Better Recruiting Starts with Writing Better Job Posts

If you want to improve your organization’s ability to recruit quality candidates, then start at the very beginning of the recruitment process by taking a good, hard look at your company’s current job posts.

We’ve sung this refrain before. But good advice bears repeating, especially when we see so many people continuing to ignore it. So here it is again: better job posts attract better candidates, and better candidates lead to better hires.

And better hires are, of course, the fundamental goal of better recruiting.

Because job posts are almost always made of words only, those words must be chosen carefully. Your words must paint pictures. Your words must sell. If you’re lucky enough to have a team of trained marketing professionals writing your job posts, then you already know that words matter.

But if you’re like most organizations, your posts are being penned by HR recruiters, people trained neither in writing marketing copy nor in any of the jobs they are writing marketing copy about.

better job posts attract better candidates, and better candidates lead to better hires.
And better hires are, of course, the fundamental goal of better recruiting.

Typical job seekers can spend mere seconds scanning a job post before making a decision about whether or not to pursue it any further. If your post is in any way off-putting, you can lose out almost instantly. Seriously.

Turn offs include minutely detailed job descriptions that can make a job seem overwhelming, as well as job descriptions that are so vague that job seekers have no idea whether they are qualified or not.

We see both all the time: overly long, blow-by-blow job descriptions that cover everything from the ridiculously obvious to the absurdly arcane, as well as descriptions so ill-defined that it’s impossible to tell if the person in this role does nothing or everything.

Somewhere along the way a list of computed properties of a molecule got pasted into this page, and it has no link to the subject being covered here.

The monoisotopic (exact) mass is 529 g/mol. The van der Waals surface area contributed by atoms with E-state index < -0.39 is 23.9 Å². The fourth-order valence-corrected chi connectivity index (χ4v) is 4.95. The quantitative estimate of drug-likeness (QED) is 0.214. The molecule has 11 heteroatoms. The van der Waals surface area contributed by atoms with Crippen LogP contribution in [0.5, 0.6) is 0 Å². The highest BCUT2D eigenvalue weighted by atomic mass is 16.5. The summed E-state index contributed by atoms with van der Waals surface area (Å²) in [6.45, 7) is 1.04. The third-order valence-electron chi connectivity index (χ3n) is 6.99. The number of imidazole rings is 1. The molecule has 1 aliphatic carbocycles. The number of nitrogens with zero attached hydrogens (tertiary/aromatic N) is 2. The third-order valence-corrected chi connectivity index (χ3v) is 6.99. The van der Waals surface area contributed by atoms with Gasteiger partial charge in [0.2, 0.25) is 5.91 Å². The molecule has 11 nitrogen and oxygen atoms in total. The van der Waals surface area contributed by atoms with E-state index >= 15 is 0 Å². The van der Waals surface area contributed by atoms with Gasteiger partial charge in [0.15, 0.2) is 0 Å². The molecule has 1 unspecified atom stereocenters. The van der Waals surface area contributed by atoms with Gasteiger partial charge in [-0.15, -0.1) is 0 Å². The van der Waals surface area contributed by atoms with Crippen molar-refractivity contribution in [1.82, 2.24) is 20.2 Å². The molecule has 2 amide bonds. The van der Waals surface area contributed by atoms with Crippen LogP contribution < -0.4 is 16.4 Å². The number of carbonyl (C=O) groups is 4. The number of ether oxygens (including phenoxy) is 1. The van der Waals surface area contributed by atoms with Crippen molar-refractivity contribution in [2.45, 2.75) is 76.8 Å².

There is, however, a job description sweet spot that can help you attract better candidates. More importantly, there’s a way you can find it: ask the experts.

The experts, of course, are the people in your organization already performing the jobs similar to the ones you’re advertising. Of course asking the person who will supervise the new employee can help as well, but no one can shed light on a job like the people already doing it. They know the expectations. They understand the highlights. They can list the keywords.

So write up your next job post, and ask your current employees if it rings true. Is it a position they would apply for if they were currently job seeking? Does it convey the most compelling aspects of the job? Or does it make them want to set sail for your competition?

The job of creating a compelling post may well be made more difficult if your organization requires the use of a requisition template that prescribes the basic elements and dictates much of the wording of particular job descriptions. But that’s even more reason to make the most of whatever space you do have to make your case to job seekers.

Taking the time and effort to make sure your job posts are not just factual but also interesting enough to engage a qualified job seeker is a valuable practice. And, as a bonus, you’ll let your current employees know that you care about them enough to seek their advice when expanding their current team.

We love a win-win. And job posts that both involve and inspire current employees and attract future employees qualify. Definite win-win.

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